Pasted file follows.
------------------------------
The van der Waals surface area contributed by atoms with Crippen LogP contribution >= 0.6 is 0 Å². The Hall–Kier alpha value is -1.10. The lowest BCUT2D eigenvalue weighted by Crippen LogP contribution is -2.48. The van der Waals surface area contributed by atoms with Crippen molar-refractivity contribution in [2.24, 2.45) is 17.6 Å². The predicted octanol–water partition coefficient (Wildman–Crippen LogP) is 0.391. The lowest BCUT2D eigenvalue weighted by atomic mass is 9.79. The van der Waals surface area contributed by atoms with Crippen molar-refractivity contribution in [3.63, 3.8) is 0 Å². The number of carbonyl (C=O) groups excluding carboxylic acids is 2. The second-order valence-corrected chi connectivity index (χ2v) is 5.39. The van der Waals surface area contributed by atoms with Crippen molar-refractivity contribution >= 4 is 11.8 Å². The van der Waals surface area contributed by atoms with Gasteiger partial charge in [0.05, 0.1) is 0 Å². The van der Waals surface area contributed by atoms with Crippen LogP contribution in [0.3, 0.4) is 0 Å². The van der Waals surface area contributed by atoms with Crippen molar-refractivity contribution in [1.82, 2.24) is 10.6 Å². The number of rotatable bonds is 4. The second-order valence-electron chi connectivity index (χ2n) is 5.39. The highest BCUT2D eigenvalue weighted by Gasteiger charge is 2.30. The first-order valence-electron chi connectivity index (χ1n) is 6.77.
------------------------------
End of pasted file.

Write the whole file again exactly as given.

The van der Waals surface area contributed by atoms with Crippen LogP contribution >= 0.6 is 0 Å². The Hall–Kier alpha value is -1.10. The lowest BCUT2D eigenvalue weighted by Crippen LogP contribution is -2.48. The van der Waals surface area contributed by atoms with Crippen molar-refractivity contribution in [2.24, 2.45) is 17.6 Å². The predicted octanol–water partition coefficient (Wildman–Crippen LogP) is 0.391. The lowest BCUT2D eigenvalue weighted by atomic mass is 9.79. The van der Waals surface area contributed by atoms with Crippen molar-refractivity contribution in [3.63, 3.8) is 0 Å². The number of carbonyl (C=O) groups excluding carboxylic acids is 2. The second-order valence-corrected chi connectivity index (χ2v) is 5.39. The van der Waals surface area contributed by atoms with Crippen molar-refractivity contribution >= 4 is 11.8 Å². The van der Waals surface area contributed by atoms with Gasteiger partial charge in [0.05, 0.1) is 0 Å². The van der Waals surface area contributed by atoms with Crippen LogP contribution in [0.3, 0.4) is 0 Å². The van der Waals surface area contributed by atoms with Crippen molar-refractivity contribution in [1.82, 2.24) is 10.6 Å². The number of rotatable bonds is 4. The second-order valence-electron chi connectivity index (χ2n) is 5.39. The highest BCUT2D eigenvalue weighted by Gasteiger charge is 2.30. The first-order valence-electron chi connectivity index (χ1n) is 6.77.